1.    19 May 2017 #1

    Backup and Restore (Windows 7) Questions


    I created 2 disk images using Backup and Restore (Windows 7)
    I*renamed the first images folder*using the date.
    But, when I boot into the repair disc and choose select another image, I don't see the folder name.

    I'm not quit sure which one I would be restoring.

    Can someone please straighten me out on Backup and Restore (Windows 7).

    Thanks,
    James
      My ComputerSystem Spec
  2.    19 May 2017 #2
    Join Date : Jun 2015
    Posts : 217
    trying to install win10

    The restore process is looking for folder called WindowsImagebackup.

    It expects to find a sub folder with your PC name.

    What did you rename?
      My ComputerSystem Spec
  3.    19 May 2017 #3
    Join Date : Aug 2016
    S/E England
    Posts : 4,475
    10 Home x64 (1709) (10 Pro on 2nd pc)

    Most on this forum recommend Macrium Reflect (free) as a more reliable imaging solution. The built-in Windows offering is often described as unreliable. I am one of the few who has persevered with Backup and Restore (Windows 7). It's not so much that it's unreliable, it's more that it's temperamental and can easily loose sight of an image that could be restored. The actual restore itself seems to be reliable - if you can find the image.

    When you use Backup and Restore (Windows 7) to create a system image on another drive (preferably an external HDD) it creates a folder on the root of the drive named WindowsImageBackup. Inside this folder there's another folder with the same name as the PC being imaged. This contains various sub-folders containing catalog files and the .vhdx files that are the images of each partition of the system being backed up. Typically (for an MBR system) there will three, the boot partition, the recovery partition and the system partition (the C: drive). Renaming these individual PC folders is one of the things I've learned to avoid.

    Quote Originally Posted by JamesJoey View Post
    I'm not quite sure which one I would be restoring.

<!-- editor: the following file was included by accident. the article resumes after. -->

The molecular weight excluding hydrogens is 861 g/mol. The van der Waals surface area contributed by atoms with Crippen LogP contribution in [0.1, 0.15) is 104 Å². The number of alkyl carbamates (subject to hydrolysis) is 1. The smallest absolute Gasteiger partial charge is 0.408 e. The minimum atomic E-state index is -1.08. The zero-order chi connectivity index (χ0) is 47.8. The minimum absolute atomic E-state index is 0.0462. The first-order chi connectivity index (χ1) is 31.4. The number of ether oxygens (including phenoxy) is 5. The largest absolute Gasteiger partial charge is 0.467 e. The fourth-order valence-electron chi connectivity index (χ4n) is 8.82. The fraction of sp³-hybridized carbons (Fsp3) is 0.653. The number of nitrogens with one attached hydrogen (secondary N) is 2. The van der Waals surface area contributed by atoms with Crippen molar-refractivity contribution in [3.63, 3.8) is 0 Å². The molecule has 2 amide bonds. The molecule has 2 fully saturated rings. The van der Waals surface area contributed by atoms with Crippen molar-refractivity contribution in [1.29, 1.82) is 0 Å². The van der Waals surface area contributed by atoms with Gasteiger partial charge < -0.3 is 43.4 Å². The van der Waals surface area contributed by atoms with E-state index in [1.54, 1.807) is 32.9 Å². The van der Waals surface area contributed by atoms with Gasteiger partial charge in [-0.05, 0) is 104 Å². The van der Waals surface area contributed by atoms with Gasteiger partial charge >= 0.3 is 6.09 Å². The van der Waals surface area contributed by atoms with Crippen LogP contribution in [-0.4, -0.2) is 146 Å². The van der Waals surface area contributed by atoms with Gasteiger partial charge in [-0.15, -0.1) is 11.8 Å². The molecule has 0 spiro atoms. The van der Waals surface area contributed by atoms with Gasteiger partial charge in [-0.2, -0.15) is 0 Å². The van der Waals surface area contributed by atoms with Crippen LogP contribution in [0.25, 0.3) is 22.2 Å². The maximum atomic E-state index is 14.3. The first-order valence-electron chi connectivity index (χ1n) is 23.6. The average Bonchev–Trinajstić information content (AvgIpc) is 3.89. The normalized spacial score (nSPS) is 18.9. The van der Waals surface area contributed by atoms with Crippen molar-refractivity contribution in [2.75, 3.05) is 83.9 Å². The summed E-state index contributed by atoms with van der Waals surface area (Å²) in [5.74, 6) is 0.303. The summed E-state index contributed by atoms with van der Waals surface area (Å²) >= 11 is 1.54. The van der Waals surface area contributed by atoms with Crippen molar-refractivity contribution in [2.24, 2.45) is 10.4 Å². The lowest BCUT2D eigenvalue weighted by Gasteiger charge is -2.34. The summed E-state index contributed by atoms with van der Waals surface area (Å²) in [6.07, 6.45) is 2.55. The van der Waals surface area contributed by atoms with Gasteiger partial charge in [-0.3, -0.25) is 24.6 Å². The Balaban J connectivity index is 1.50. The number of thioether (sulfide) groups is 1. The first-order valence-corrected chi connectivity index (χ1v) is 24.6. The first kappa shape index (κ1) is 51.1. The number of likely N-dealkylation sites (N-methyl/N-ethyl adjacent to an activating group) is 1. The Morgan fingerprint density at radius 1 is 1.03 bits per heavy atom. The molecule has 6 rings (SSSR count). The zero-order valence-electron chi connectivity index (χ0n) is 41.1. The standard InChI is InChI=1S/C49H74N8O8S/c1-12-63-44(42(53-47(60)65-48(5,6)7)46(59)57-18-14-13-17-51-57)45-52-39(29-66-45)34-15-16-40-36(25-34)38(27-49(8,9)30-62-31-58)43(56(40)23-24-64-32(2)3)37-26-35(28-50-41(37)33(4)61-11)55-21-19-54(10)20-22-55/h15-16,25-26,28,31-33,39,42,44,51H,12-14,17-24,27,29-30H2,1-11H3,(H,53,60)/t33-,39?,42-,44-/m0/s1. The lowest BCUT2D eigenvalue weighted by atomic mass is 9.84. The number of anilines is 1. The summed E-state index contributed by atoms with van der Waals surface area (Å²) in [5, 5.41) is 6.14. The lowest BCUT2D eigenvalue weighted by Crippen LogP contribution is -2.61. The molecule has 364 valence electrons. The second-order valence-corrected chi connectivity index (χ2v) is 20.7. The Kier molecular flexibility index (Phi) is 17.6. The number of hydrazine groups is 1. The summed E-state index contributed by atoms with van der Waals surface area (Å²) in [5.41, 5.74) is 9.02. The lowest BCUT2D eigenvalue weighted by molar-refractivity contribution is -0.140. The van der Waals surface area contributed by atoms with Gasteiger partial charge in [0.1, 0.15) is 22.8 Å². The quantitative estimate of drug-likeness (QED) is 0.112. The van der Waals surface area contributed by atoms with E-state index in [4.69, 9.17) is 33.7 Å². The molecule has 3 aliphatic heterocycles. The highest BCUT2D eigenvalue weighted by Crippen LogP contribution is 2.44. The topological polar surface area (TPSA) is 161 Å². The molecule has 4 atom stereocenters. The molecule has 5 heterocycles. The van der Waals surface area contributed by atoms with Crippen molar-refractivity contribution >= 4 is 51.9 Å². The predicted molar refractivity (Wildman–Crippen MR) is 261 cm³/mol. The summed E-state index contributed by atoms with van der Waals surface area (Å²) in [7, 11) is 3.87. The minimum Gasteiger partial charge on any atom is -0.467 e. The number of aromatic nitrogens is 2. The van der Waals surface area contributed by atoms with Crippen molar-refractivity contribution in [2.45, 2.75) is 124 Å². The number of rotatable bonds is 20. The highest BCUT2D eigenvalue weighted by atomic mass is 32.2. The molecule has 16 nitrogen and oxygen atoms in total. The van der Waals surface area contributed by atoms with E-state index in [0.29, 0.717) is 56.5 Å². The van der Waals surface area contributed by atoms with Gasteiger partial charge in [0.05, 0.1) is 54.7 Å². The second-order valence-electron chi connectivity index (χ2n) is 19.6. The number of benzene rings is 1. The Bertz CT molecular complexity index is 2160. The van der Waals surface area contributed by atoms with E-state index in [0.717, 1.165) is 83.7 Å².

'Restore System Image' will always display the creation date of the image(s) it can see as available to restore.

    Backup and Restore can be temperamental, renaming a PC's folder in the WindowsImageBackup folder can sometimes (but not always) prevent it being seen as available for restore. There are three ways to preserve multiple images of your PC.

    The first is built into Backup & Restore. Provided there is sufficient free space on the drive you keep the system images, creating a second system image of the same PC will add it to the existing image. On restoring you will be offered a choice of dates that can be restored. Note that if the free space is limited the older image may be deleted when making a new image. Backup & Restore warns you of this, but give no control over this, nor does it tell you that an older image has been removed. The first you'll know of it is when you try a restore.

    The other two ways involve renaming. It is safe to rename WindowsImageBackup itself. Creating a new system image will create a new WindowsImageBackup to hold the PC's system image. This way you will only ever see one image available to restore, you'll have to choose which image to restore by renaming the appropriate WindowsImageBackup folder back to its correct name before booting from the repair disk.